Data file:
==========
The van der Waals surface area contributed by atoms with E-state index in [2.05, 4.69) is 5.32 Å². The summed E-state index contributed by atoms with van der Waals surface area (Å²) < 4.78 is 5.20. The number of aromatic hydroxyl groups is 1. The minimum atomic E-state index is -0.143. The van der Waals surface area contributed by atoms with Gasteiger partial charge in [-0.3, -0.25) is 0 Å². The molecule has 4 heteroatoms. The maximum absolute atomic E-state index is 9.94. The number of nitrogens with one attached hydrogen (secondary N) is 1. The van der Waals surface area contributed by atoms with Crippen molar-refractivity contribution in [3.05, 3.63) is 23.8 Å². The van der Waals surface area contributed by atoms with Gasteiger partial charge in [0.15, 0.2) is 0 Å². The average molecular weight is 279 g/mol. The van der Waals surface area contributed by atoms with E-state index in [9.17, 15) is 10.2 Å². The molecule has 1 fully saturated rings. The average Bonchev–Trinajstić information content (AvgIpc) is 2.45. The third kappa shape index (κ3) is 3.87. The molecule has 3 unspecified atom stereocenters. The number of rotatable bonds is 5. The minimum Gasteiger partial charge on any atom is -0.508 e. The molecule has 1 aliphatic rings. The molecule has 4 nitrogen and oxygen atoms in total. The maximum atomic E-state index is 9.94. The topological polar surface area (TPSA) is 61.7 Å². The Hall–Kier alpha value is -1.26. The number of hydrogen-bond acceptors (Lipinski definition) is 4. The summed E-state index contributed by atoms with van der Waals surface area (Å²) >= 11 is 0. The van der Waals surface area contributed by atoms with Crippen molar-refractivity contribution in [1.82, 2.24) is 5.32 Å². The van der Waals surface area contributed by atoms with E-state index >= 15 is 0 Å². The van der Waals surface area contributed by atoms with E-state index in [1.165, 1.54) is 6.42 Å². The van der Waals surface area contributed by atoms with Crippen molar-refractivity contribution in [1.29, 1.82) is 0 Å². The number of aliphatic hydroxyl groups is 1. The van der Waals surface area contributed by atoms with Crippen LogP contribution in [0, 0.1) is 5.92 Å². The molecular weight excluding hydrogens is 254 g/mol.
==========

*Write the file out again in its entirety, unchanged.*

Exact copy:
The van der Waals surface area contributed by atoms with E-state index in [2.05, 4.69) is 5.32 Å². The summed E-state index contributed by atoms with van der Waals surface area (Å²) < 4.78 is 5.20. The number of aromatic hydroxyl groups is 1. The minimum atomic E-state index is -0.143. The van der Waals surface area contributed by atoms with Gasteiger partial charge in [-0.3, -0.25) is 0 Å². The molecule has 4 heteroatoms. The maximum absolute atomic E-state index is 9.94. The number of nitrogens with one attached hydrogen (secondary N) is 1. The van der Waals surface area contributed by atoms with Crippen molar-refractivity contribution in [3.05, 3.63) is 23.8 Å². The van der Waals surface area contributed by atoms with Gasteiger partial charge in [0.15, 0.2) is 0 Å². The average molecular weight is 279 g/mol. The van der Waals surface area contributed by atoms with E-state index in [9.17, 15) is 10.2 Å². The molecule has 1 fully saturated rings. The average Bonchev–Trinajstić information content (AvgIpc) is 2.45. The third kappa shape index (κ3) is 3.87. The molecule has 3 unspecified atom stereocenters. The number of rotatable bonds is 5. The minimum Gasteiger partial charge on any atom is -0.508 e. The molecule has 1 aliphatic rings. The molecule has 4 nitrogen and oxygen atoms in total. The maximum atomic E-state index is 9.94. The topological polar surface area (TPSA) is 61.7 Å². The Hall–Kier alpha value is -1.26. The number of hydrogen-bond acceptors (Lipinski definition) is 4. The summed E-state index contributed by atoms with van der Waals surface area (Å²) >= 11 is 0. The van der Waals surface area contributed by atoms with Crippen molar-refractivity contribution in [1.82, 2.24) is 5.32 Å². The van der Waals surface area contributed by atoms with E-state index >= 15 is 0 Å². The van der Waals surface area contributed by atoms with E-state index in [1.165, 1.54) is 6.42 Å². The van der Waals surface area contributed by atoms with Crippen molar-refractivity contribution in [1.29, 1.82) is 0 Å². The number of aliphatic hydroxyl groups is 1. The van der Waals surface area contributed by atoms with Crippen LogP contribution in [0, 0.1) is 5.92 Å². The molecular weight excluding hydrogens is 254 g/mol.